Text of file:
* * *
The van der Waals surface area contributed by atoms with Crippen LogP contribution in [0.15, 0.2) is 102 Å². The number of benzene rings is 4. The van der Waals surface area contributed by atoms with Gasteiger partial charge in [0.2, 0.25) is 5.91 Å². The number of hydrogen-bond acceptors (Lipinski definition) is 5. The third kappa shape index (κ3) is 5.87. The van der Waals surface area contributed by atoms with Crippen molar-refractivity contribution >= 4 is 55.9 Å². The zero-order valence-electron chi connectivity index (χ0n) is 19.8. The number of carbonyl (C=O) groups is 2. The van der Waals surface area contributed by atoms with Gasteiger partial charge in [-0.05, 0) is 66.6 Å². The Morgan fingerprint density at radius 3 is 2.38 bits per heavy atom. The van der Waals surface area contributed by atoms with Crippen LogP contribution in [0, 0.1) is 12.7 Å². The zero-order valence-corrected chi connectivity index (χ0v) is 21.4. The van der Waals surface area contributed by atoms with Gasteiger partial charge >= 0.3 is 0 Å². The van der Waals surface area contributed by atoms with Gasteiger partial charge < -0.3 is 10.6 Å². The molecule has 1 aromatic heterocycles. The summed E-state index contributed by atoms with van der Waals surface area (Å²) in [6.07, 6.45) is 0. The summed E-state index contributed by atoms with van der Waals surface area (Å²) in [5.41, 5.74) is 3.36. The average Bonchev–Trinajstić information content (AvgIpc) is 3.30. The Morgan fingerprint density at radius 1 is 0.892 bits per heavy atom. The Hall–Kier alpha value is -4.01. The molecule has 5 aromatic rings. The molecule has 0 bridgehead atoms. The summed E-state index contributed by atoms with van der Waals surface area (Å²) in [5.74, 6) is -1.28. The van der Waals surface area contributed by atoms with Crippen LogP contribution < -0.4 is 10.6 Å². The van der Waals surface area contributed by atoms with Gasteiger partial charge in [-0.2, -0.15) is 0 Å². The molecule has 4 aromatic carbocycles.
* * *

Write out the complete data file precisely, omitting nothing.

The van der Waals surface area contributed by atoms with Crippen LogP contribution in [0.15, 0.2) is 102 Å². The number of benzene rings is 4. The van der Waals surface area contributed by atoms with Gasteiger partial charge in [0.2, 0.25) is 5.91 Å². The number of hydrogen-bond acceptors (Lipinski definition) is 5. The third kappa shape index (κ3) is 5.87. The van der Waals surface area contributed by atoms with Crippen molar-refractivity contribution >= 4 is 55.9 Å². The zero-order valence-electron chi connectivity index (χ0n) is 19.8. The number of carbonyl (C=O) groups is 2. The van der Waals surface area contributed by atoms with Gasteiger partial charge in [-0.05, 0) is 66.6 Å². The Morgan fingerprint density at radius 3 is 2.38 bits per heavy atom. The van der Waals surface area contributed by atoms with Crippen LogP contribution in [0, 0.1) is 12.7 Å². The zero-order valence-corrected chi connectivity index (χ0v) is 21.4. The van der Waals surface area contributed by atoms with Gasteiger partial charge >= 0.3 is 0 Å². The van der Waals surface area contributed by atoms with Gasteiger partial charge < -0.3 is 10.6 Å². The molecule has 1 aromatic heterocycles. The summed E-state index contributed by atoms with van der Waals surface area (Å²) in [6.07, 6.45) is 0. The summed E-state index contributed by atoms with van der Waals surface area (Å²) in [5.41, 5.74) is 3.36. The average Bonchev–Trinajstić information content (AvgIpc) is 3.30. The Morgan fingerprint density at radius 1 is 0.892 bits per heavy atom. The Hall–Kier alpha value is -4.01. The molecule has 5 aromatic rings. The molecule has 0 bridgehead atoms. The summed E-state index contributed by atoms with van der Waals surface area (Å²) in [5.74, 6) is -1.28. The van der Waals surface area contributed by atoms with Crippen LogP contribution < -0.4 is 10.6 Å². The van der Waals surface area contributed by atoms with Gasteiger partial charge in [-0.2, -0.15) is 0 Å². The molecule has 4 aromatic carbocycles.